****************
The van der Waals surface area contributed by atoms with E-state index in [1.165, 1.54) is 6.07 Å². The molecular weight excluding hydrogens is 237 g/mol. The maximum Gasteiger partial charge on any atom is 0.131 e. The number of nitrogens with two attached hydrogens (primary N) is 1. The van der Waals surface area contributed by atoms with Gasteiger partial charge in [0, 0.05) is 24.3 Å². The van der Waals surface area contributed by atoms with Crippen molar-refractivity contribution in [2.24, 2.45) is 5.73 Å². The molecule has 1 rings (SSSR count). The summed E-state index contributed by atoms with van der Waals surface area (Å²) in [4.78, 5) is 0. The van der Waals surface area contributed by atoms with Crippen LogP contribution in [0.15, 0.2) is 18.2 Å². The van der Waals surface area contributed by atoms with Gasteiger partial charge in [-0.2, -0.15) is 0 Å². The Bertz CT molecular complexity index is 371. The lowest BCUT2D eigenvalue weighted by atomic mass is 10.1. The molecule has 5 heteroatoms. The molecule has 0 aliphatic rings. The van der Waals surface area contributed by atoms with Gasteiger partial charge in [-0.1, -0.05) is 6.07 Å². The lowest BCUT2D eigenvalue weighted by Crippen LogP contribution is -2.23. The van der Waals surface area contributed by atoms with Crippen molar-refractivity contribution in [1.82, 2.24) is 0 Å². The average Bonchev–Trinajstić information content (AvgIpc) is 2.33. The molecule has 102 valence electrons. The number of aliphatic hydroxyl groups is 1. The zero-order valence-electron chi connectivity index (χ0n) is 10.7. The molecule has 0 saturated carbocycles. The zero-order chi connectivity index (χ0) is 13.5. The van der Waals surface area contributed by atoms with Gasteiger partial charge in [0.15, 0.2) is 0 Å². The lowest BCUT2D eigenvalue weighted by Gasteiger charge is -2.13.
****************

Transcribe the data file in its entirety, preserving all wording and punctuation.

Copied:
The van der Waals surface area contributed by atoms with E-state index in [1.165, 1.54) is 6.07 Å². The molecular weight excluding hydrogens is 237 g/mol. The maximum Gasteiger partial charge on any atom is 0.131 e. The number of nitrogens with two attached hydrogens (primary N) is 1. The van der Waals surface area contributed by atoms with Gasteiger partial charge in [0, 0.05) is 24.3 Å². The van der Waals surface area contributed by atoms with Crippen molar-refractivity contribution in [2.24, 2.45) is 5.73 Å². The molecule has 1 rings (SSSR count). The summed E-state index contributed by atoms with van der Waals surface area (Å²) in [4.78, 5) is 0. The van der Waals surface area contributed by atoms with Crippen LogP contribution in [0.15, 0.2) is 18.2 Å². The van der Waals surface area contributed by atoms with Gasteiger partial charge in [-0.2, -0.15) is 0 Å². The Bertz CT molecular complexity index is 371. The lowest BCUT2D eigenvalue weighted by atomic mass is 10.1. The molecule has 5 heteroatoms. The molecule has 0 aliphatic rings. The van der Waals surface area contributed by atoms with Gasteiger partial charge in [-0.1, -0.05) is 6.07 Å². The lowest BCUT2D eigenvalue weighted by Crippen LogP contribution is -2.23. The van der Waals surface area contributed by atoms with Crippen molar-refractivity contribution in [1.82, 2.24) is 0 Å². The average Bonchev–Trinajstić information content (AvgIpc) is 2.33. The molecule has 102 valence electrons. The number of aliphatic hydroxyl groups is 1. The zero-order valence-electron chi connectivity index (χ0n) is 10.7. The molecule has 0 saturated carbocycles. The zero-order chi connectivity index (χ0) is 13.5. The van der Waals surface area contributed by atoms with Gasteiger partial charge in [0.15, 0.2) is 0 Å². The lowest BCUT2D eigenvalue weighted by Gasteiger charge is -2.13.